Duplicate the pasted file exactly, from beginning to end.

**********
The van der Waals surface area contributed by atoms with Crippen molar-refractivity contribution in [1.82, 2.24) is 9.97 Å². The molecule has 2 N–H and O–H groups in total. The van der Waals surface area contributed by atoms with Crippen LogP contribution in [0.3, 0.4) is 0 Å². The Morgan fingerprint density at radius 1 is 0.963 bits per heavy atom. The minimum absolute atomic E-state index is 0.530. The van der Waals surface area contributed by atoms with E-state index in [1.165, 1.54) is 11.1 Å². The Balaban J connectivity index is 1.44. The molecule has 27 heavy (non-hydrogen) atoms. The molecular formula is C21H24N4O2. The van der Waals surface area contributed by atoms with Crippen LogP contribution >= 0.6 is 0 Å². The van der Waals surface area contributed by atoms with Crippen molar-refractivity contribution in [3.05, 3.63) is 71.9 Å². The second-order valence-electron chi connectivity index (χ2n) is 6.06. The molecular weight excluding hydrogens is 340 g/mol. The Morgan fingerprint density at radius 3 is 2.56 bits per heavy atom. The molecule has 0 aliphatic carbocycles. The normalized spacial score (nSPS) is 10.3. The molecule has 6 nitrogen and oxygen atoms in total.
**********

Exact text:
The van der Waals surface area contributed by atoms with Crippen molar-refractivity contribution in [1.82, 2.24) is 9.97 Å². The molecule has 2 N–H and O–H groups in total. The van der Waals surface area contributed by atoms with Crippen LogP contribution in [0.3, 0.4) is 0 Å². The Morgan fingerprint density at radius 1 is 0.963 bits per heavy atom. The minimum absolute atomic E-state index is 0.530. The van der Waals surface area contributed by atoms with E-state index in [1.165, 1.54) is 11.1 Å². The Balaban J connectivity index is 1.44. The molecule has 27 heavy (non-hydrogen) atoms. The molecular formula is C21H24N4O2. The van der Waals surface area contributed by atoms with Crippen LogP contribution >= 0.6 is 0 Å². The van der Waals surface area contributed by atoms with Crippen molar-refractivity contribution in [3.05, 3.63) is 71.9 Å². The second-order valence-electron chi connectivity index (χ2n) is 6.06. The molecular weight excluding hydrogens is 340 g/mol. The Morgan fingerprint density at radius 3 is 2.56 bits per heavy atom. The molecule has 0 aliphatic carbocycles. The normalized spacial score (nSPS) is 10.3. The molecule has 6 nitrogen and oxygen atoms in total.